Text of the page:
Smog awareness increases in China, but greater educational efforts needed

By Zhang Yiqian Source:Global Times Published: 2015-12-16 18:53:01

It took several days of continuous dense, choking smog for the Beijing government to issue their first ever air pollution red alert at the beginning of December. However, there are still many people who worked out, walked their dogs or took small children to school despite the smog. Even though China has had a serious pollution issue for many years, the spread of information about the damage smog can do has been insufficient and the majority of people, especially vulnerable seniors, are still ignorant about the health risks.

Two women take a selfie on a heavily polluted day in Beijing, November 30. Photo: Li Hao/GT

To help with the effects of Beijing's depressing smog, Lu Bing (pseudonym) bought drugs from Canada online with a group of friends.

She saw a friend place an advertisement on WeChat for Deidou "lung cleaning" drugs on December 2, right after the wind blew Beijing's toxic smog away. The friend, worrying about her own health, decided to buy the drugs and try to cleanse her lungs, and Lu tagged along.

On the official website for Deidou, it stated that the so-called lung cleanser "helps the lung to move stagnant pollutants from the lung into the general blood circulation where they can be filtered and removed." It didn't specify if the drug can be taken to counter the effects of the tiny particles found in air pollution. In fact, a friend living in Canada even left a comment on Lu's friend's post arguing the drug helps mostly smokers, not people who live in smog, but it didn't matter to Lu.

"Who knows, it might have some positive effect," she said. "But even if it doesn't, it won't hurt me."

Buying drugs is one of the many ways Chinese people are shielding themselves from the effects of pollution nowadays. Compared with a couple years ago, the public is more aware of the pollution issue due to its frequent occurrence, but the overall awareness level is still low and efforts by the government and media to educate people leave a lot to be desired.

Becoming more aware

With the reoccurrence of smoggy days, the public seems to have gained more awareness of its hazards.

During the smoggy days at the beginning of December in which visibility was down to a few hundred meters in the Chinese capital, a few media outlets shared an old piece of news from 2008. Many foreign athletes that came to China to participate in that year's Olympics were seen at Beijing airport with anti-air pollution masks on, which led insulted Chinese people to flood the Internet with comments demanding the athletes apologize.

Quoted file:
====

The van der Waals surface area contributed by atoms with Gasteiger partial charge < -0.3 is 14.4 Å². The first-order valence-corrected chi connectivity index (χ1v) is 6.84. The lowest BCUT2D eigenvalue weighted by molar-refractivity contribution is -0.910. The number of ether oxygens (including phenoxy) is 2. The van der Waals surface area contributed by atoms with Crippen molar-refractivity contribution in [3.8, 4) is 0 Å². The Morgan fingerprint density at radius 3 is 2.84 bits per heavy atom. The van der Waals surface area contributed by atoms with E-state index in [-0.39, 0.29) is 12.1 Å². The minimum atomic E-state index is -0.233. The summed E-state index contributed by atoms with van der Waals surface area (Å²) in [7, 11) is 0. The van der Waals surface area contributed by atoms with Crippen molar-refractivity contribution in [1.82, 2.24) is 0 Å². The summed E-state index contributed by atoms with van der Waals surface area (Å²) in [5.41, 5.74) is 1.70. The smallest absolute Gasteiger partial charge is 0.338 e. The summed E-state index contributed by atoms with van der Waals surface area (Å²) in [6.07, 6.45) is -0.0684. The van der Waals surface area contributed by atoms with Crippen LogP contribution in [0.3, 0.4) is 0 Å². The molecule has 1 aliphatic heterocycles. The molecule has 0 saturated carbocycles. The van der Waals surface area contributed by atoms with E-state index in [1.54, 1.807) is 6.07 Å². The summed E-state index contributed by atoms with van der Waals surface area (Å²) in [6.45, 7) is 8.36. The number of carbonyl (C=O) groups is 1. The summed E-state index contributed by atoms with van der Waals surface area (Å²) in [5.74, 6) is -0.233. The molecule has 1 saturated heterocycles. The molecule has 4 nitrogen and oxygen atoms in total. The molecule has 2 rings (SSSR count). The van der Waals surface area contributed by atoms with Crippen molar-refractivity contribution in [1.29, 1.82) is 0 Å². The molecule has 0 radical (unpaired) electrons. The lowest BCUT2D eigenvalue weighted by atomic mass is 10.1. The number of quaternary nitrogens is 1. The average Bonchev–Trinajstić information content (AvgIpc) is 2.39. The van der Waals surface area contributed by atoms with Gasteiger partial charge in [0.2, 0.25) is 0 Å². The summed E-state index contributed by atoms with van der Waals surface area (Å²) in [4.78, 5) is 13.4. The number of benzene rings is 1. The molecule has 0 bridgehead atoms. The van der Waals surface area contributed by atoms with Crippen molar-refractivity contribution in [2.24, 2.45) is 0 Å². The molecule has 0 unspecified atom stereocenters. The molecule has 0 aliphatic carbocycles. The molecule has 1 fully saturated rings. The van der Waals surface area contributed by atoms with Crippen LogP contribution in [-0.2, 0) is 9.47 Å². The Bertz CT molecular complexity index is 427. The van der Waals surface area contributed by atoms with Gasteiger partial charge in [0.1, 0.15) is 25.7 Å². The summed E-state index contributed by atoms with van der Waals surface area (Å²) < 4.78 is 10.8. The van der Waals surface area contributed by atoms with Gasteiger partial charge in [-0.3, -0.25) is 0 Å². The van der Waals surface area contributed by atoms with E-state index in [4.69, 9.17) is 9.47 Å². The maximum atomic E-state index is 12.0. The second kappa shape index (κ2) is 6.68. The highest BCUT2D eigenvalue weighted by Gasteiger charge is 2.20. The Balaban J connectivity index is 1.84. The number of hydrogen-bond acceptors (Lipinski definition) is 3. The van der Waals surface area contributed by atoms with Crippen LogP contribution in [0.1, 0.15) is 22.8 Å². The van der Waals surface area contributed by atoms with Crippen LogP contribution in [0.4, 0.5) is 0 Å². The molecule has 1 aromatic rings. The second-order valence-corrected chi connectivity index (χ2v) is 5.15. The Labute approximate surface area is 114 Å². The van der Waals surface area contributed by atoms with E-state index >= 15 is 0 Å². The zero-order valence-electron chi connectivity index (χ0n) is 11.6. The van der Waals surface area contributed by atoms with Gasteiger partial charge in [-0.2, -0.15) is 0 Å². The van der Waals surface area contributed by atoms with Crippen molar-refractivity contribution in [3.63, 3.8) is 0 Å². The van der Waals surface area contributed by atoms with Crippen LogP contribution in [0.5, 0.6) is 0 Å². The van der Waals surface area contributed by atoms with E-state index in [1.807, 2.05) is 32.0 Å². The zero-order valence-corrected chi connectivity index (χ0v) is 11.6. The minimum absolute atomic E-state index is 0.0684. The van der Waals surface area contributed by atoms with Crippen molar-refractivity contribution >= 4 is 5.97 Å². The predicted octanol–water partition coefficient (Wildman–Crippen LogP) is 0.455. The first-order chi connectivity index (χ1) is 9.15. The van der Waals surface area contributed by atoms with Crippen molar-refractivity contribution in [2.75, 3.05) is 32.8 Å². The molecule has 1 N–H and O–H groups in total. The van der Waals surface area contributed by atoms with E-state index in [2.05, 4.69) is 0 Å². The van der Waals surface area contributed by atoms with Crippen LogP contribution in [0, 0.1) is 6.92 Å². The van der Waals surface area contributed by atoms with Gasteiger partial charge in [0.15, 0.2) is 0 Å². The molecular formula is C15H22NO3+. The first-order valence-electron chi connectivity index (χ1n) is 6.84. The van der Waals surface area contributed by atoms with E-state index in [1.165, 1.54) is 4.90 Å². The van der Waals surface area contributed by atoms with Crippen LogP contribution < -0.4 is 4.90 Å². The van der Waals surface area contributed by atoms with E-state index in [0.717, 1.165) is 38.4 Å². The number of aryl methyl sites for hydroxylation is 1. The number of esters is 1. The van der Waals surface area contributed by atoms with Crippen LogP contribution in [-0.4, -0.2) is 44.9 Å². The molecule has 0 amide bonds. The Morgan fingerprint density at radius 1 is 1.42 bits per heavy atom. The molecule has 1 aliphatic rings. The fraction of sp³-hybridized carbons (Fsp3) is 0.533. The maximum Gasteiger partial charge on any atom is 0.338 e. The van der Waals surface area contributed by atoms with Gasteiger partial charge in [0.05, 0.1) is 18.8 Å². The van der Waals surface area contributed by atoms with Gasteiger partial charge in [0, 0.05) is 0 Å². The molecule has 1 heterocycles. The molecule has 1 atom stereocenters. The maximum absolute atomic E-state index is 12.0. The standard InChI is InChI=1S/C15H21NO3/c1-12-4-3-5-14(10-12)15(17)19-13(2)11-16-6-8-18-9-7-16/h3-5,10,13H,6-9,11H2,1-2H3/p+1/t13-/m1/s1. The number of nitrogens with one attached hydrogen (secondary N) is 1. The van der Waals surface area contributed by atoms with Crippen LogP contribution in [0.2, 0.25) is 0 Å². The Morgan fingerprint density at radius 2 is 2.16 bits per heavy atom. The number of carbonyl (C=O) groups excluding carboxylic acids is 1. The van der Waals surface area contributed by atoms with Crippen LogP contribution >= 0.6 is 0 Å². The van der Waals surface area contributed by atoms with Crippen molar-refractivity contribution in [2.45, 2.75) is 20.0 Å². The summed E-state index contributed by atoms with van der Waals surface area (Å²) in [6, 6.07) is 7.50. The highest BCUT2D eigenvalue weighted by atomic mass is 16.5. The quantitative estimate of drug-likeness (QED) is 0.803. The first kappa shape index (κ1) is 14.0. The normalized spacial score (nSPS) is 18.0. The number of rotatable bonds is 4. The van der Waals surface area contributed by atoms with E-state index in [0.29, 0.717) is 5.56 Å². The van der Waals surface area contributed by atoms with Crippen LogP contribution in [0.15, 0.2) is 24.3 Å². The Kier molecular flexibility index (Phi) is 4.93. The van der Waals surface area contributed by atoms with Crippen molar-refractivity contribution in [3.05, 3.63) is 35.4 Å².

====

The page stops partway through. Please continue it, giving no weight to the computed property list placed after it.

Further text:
Eventually, several athletes apologized. But now, some media outlets are looking back and pointing out that the athletes had the right idea. 

It is clear that in recent polluted days, more people are wearing masks when going outside compared with previous periods of dirty air. During the red alert days, the Global Times reporter encountered significantly less people out on the streets and on public transport than during "blue sky days." When the reporter asked people with masks on - especially seniors - about why they chose to wear them, many responded that they heard people in their families or neighborhoods talk about how unhealthy the smog is and wanted to take precautions.

Over the years, people have worked to raise the profile of the air pollution problem. Take a recent example, at the beginning of 2015, a documentary filmed by former CCTV reporter Chai Jing about the smog issue was watched millions of times in a matter of days before being taken down. Under the Dome began by talking about health hazards of the smog and how it needs to be treated.

In earlier report in the Global Times published right after the documentary was released, significant short-term changes in the public's attitude were noted across China. For example, producers of air purifiers said their sales had gone up. A cell phone app that shows a map of areas  affected by air pollution was downloaded thousands of times more than usual. The number of citizens reporting pollution to government departments also reached a new high.

Finding the right way

As public anxiety about smog rises, misinformation becomes increasingly pervasive, both about the real state of the smog problem and what people can do to stay safe.

During the red alert earlier this month, a photo purportedly showing the smog went viral online. It was taken from an airplane and showed a sea of churning black clouds underneath the plane. The caption claimed that the photo was taken in December above Beijing and to show how heavy the pollution was.